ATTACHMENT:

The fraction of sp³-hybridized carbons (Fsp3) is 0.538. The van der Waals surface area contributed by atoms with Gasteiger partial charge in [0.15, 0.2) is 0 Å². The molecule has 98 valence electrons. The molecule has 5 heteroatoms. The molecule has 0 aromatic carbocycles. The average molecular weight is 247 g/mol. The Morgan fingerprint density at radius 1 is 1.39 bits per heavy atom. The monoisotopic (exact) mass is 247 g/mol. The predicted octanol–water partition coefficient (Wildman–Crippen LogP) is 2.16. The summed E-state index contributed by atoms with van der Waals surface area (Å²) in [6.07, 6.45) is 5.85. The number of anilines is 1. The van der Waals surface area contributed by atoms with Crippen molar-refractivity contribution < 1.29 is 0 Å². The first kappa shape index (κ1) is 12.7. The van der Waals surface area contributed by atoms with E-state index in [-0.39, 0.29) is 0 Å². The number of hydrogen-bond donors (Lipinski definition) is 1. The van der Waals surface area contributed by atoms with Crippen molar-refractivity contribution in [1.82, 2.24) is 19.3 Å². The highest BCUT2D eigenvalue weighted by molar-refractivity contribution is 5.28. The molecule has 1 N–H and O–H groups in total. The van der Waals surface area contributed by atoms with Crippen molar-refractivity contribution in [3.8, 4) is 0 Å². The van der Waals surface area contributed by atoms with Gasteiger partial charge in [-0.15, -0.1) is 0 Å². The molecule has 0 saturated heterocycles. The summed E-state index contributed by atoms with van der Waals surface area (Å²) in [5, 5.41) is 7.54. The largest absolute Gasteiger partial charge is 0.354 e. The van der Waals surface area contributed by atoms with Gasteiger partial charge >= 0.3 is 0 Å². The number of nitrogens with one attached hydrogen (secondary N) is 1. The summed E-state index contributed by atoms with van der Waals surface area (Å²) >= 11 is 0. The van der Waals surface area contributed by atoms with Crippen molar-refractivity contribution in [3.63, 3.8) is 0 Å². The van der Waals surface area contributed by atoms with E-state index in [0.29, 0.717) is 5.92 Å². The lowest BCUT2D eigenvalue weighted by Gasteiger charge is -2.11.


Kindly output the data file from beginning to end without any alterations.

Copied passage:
The fraction of sp³-hybridized carbons (Fsp3) is 0.538. The van der Waals surface area contributed by atoms with Gasteiger partial charge in [0.15, 0.2) is 0 Å². The molecule has 98 valence electrons. The molecule has 5 heteroatoms. The molecule has 0 aromatic carbocycles. The average molecular weight is 247 g/mol. The Morgan fingerprint density at radius 1 is 1.39 bits per heavy atom. The monoisotopic (exact) mass is 247 g/mol. The predicted octanol–water partition coefficient (Wildman–Crippen LogP) is 2.16. The summed E-state index contributed by atoms with van der Waals surface area (Å²) in [6.07, 6.45) is 5.85. The number of anilines is 1. The van der Waals surface area contributed by atoms with Crippen molar-refractivity contribution < 1.29 is 0 Å². The first kappa shape index (κ1) is 12.7. The van der Waals surface area contributed by atoms with E-state index in [-0.39, 0.29) is 0 Å². The number of hydrogen-bond donors (Lipinski definition) is 1. The van der Waals surface area contributed by atoms with Crippen molar-refractivity contribution in [1.82, 2.24) is 19.3 Å². The highest BCUT2D eigenvalue weighted by molar-refractivity contribution is 5.28. The molecule has 1 N–H and O–H groups in total. The van der Waals surface area contributed by atoms with Crippen molar-refractivity contribution in [3.8, 4) is 0 Å². The van der Waals surface area contributed by atoms with Gasteiger partial charge in [-0.15, -0.1) is 0 Å². The molecule has 0 saturated heterocycles. The summed E-state index contributed by atoms with van der Waals surface area (Å²) in [5, 5.41) is 7.54. The largest absolute Gasteiger partial charge is 0.354 e. The van der Waals surface area contributed by atoms with Gasteiger partial charge >= 0.3 is 0 Å². The number of nitrogens with one attached hydrogen (secondary N) is 1. The summed E-state index contributed by atoms with van der Waals surface area (Å²) >= 11 is 0. The van der Waals surface area contributed by atoms with Crippen molar-refractivity contribution in [3.63, 3.8) is 0 Å². The van der Waals surface area contributed by atoms with E-state index in [0.29, 0.717) is 5.92 Å². The lowest BCUT2D eigenvalue weighted by Gasteiger charge is -2.11.